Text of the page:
Particularly useful vinylene ethers are alkyl vinyl ethers wherein the alkyl is acyclic, i.e., CH2 =CH--O--R wherein R is alkyl, straight- or branched-chain, having from 1 to 6 carbon atoms or substituted alkyl, wherein the substituents are those having no deleterious effect on the polymerization, e.g., halogen, hydroxy, etc. Copolymers of vinylene ethers and maleic monomers suitable for use in the present invention are copolymers of vinyl alkyl ethers and maleic monomers which contain repeating units which may be represented as follows: ##EQU2## wherein R, R1, and R2 are as defined above. These copolymers are water-soluble and 1 g. of these copolymers admixed in 100 ml. of 2-butanone typically have a specific viscosity μsp of about 0.1 to about 3.5 as measured at 25C.

Also suitable are copolymers of a maleic monomer and cyclic vinylene ethers wherein the cyclic vinylene ether has 2 to about 8 carbon atoms and may be represented as ##EQU3## wherein Y represents the carbon and oxygen atoms necessary to complete a saturated, cyclic ether group, including poly ethers. Exemplary of such cyclic vinylene ethers is p-dioxene. Copolymers of p-dioxene and maleic anhydride are characterized by the following repeating unit in their polymeric structure: ##SPC1##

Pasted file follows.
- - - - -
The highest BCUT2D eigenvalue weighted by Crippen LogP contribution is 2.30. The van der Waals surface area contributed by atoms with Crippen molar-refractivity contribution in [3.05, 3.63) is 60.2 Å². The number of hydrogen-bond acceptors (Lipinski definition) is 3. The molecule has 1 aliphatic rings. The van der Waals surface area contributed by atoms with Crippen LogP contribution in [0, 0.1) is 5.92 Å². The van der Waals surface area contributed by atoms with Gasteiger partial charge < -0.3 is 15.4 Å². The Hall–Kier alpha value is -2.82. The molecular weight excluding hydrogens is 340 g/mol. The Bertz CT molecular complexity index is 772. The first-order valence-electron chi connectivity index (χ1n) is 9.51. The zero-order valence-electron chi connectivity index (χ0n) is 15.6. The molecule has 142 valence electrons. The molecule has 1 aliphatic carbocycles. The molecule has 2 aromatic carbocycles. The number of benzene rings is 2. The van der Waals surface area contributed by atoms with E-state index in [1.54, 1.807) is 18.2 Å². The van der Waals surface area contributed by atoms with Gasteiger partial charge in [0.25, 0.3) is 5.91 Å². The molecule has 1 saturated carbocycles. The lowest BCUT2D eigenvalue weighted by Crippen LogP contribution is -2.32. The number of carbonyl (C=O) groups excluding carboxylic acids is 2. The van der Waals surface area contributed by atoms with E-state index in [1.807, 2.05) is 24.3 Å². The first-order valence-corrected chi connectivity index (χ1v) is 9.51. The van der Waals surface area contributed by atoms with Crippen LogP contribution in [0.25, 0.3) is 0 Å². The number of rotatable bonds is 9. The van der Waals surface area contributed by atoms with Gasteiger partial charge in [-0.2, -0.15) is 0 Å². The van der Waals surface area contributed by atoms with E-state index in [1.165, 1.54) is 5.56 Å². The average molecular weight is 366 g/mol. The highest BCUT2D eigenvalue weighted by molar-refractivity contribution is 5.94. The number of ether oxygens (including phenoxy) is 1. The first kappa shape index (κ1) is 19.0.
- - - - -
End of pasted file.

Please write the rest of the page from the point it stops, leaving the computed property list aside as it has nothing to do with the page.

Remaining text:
Especially useful copolymers in the present invention are poly(vinyl methyl ether-maleic anhydride), poly(vinyl chloromethyl ether-maleic anhydride), poly(vinyl isopropyl ether-maleic anhydride), poly(vinyl butyl ether-maleic anhydride), poly(vinyl isobutyl ether-maleic anhydride) mixtures thereof, and the like.

A variety of electrically insulating, film-forming, hydrophobic polymers may be used in the multi-phase interlayer of the electrophotographic element of the invention. Representative hydrophobic polymers which may be used include polyesters; polycarbonates; and hydrophobic polymers of polymerizable α,β-ethylenically unsaturated monomers. Such polymers include, for example, poly(vinyl formal), poly(vinyl butyral), poly(vinyl chloride), poly(styrene-acrylonitrile), acrylic polymers such as poly(methyl acrylate) and poly(methyl methacrylate), and the like.